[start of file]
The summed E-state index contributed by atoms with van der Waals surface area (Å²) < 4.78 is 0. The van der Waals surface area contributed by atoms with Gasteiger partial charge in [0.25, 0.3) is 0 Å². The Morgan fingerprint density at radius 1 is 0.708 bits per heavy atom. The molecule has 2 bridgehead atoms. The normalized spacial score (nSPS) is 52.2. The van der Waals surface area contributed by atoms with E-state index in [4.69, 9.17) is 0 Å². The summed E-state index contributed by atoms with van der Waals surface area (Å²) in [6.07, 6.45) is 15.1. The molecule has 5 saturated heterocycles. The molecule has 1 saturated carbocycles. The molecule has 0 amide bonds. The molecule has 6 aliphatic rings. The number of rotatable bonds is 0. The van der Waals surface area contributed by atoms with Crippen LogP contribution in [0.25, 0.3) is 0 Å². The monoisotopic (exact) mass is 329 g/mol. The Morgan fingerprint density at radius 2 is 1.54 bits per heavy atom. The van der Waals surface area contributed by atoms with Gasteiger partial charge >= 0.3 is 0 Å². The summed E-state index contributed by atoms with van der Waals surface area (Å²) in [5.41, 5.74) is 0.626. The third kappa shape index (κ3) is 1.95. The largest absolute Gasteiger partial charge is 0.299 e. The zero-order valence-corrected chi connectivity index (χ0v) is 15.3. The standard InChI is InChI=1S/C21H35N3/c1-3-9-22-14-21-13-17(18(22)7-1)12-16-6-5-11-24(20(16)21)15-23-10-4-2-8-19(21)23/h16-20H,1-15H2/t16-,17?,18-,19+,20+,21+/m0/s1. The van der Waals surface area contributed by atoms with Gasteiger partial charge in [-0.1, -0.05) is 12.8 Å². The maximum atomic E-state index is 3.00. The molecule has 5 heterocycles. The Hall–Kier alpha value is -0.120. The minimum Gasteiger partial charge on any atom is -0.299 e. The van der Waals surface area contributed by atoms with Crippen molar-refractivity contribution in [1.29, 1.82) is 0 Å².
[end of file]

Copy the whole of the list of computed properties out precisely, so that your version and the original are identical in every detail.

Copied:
The summed E-state index contributed by atoms with van der Waals surface area (Å²) < 4.78 is 0. The van der Waals surface area contributed by atoms with Gasteiger partial charge in [0.25, 0.3) is 0 Å². The Morgan fingerprint density at radius 1 is 0.708 bits per heavy atom. The molecule has 2 bridgehead atoms. The normalized spacial score (nSPS) is 52.2. The van der Waals surface area contributed by atoms with E-state index in [4.69, 9.17) is 0 Å². The summed E-state index contributed by atoms with van der Waals surface area (Å²) in [6.07, 6.45) is 15.1. The molecule has 5 saturated heterocycles. The molecule has 1 saturated carbocycles. The molecule has 0 amide bonds. The molecule has 6 aliphatic rings. The number of rotatable bonds is 0. The van der Waals surface area contributed by atoms with Crippen LogP contribution in [0.25, 0.3) is 0 Å². The monoisotopic (exact) mass is 329 g/mol. The Morgan fingerprint density at radius 2 is 1.54 bits per heavy atom. The van der Waals surface area contributed by atoms with Gasteiger partial charge >= 0.3 is 0 Å². The summed E-state index contributed by atoms with van der Waals surface area (Å²) in [5.41, 5.74) is 0.626. The third kappa shape index (κ3) is 1.95. The largest absolute Gasteiger partial charge is 0.299 e. The zero-order valence-corrected chi connectivity index (χ0v) is 15.3. The standard InChI is InChI=1S/C21H35N3/c1-3-9-22-14-21-13-17(18(22)7-1)12-16-6-5-11-24(20(16)21)15-23-10-4-2-8-19(21)23/h16-20H,1-15H2/t16-,17?,18-,19+,20+,21+/m0/s1. The van der Waals surface area contributed by atoms with Gasteiger partial charge in [-0.1, -0.05) is 12.8 Å². The maximum atomic E-state index is 3.00. The molecule has 5 heterocycles. The Hall–Kier alpha value is -0.120. The minimum Gasteiger partial charge on any atom is -0.299 e. The van der Waals surface area contributed by atoms with Crippen molar-refractivity contribution in [1.29, 1.82) is 0 Å².